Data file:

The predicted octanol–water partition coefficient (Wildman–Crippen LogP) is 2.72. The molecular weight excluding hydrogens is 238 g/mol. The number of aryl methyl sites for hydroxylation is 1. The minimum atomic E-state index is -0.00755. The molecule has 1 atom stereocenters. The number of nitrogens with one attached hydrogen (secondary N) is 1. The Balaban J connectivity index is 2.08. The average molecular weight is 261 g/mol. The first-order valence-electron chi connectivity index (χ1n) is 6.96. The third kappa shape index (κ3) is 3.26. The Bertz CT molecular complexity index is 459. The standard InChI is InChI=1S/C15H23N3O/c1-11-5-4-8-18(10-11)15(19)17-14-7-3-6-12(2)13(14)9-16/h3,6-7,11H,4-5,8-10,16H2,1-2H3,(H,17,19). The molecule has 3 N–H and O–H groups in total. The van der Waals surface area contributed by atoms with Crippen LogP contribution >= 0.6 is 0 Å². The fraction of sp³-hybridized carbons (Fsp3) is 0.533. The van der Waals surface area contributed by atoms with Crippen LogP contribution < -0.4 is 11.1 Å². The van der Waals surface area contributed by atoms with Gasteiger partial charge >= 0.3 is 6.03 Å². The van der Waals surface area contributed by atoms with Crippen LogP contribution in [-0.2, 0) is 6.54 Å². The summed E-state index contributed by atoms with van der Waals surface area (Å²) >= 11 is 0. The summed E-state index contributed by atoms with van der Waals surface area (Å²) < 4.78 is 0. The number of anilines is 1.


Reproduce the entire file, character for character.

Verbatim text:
The predicted octanol–water partition coefficient (Wildman–Crippen LogP) is 2.72. The molecular weight excluding hydrogens is 238 g/mol. The number of aryl methyl sites for hydroxylation is 1. The minimum atomic E-state index is -0.00755. The molecule has 1 atom stereocenters. The number of nitrogens with one attached hydrogen (secondary N) is 1. The Balaban J connectivity index is 2.08. The average molecular weight is 261 g/mol. The first-order valence-electron chi connectivity index (χ1n) is 6.96. The third kappa shape index (κ3) is 3.26. The Bertz CT molecular complexity index is 459. The standard InChI is InChI=1S/C15H23N3O/c1-11-5-4-8-18(10-11)15(19)17-14-7-3-6-12(2)13(14)9-16/h3,6-7,11H,4-5,8-10,16H2,1-2H3,(H,17,19). The molecule has 3 N–H and O–H groups in total. The van der Waals surface area contributed by atoms with Crippen LogP contribution >= 0.6 is 0 Å². The fraction of sp³-hybridized carbons (Fsp3) is 0.533. The van der Waals surface area contributed by atoms with Crippen LogP contribution < -0.4 is 11.1 Å². The van der Waals surface area contributed by atoms with Gasteiger partial charge >= 0.3 is 6.03 Å². The van der Waals surface area contributed by atoms with Crippen LogP contribution in [-0.2, 0) is 6.54 Å². The summed E-state index contributed by atoms with van der Waals surface area (Å²) >= 11 is 0. The summed E-state index contributed by atoms with van der Waals surface area (Å²) < 4.78 is 0. The number of anilines is 1.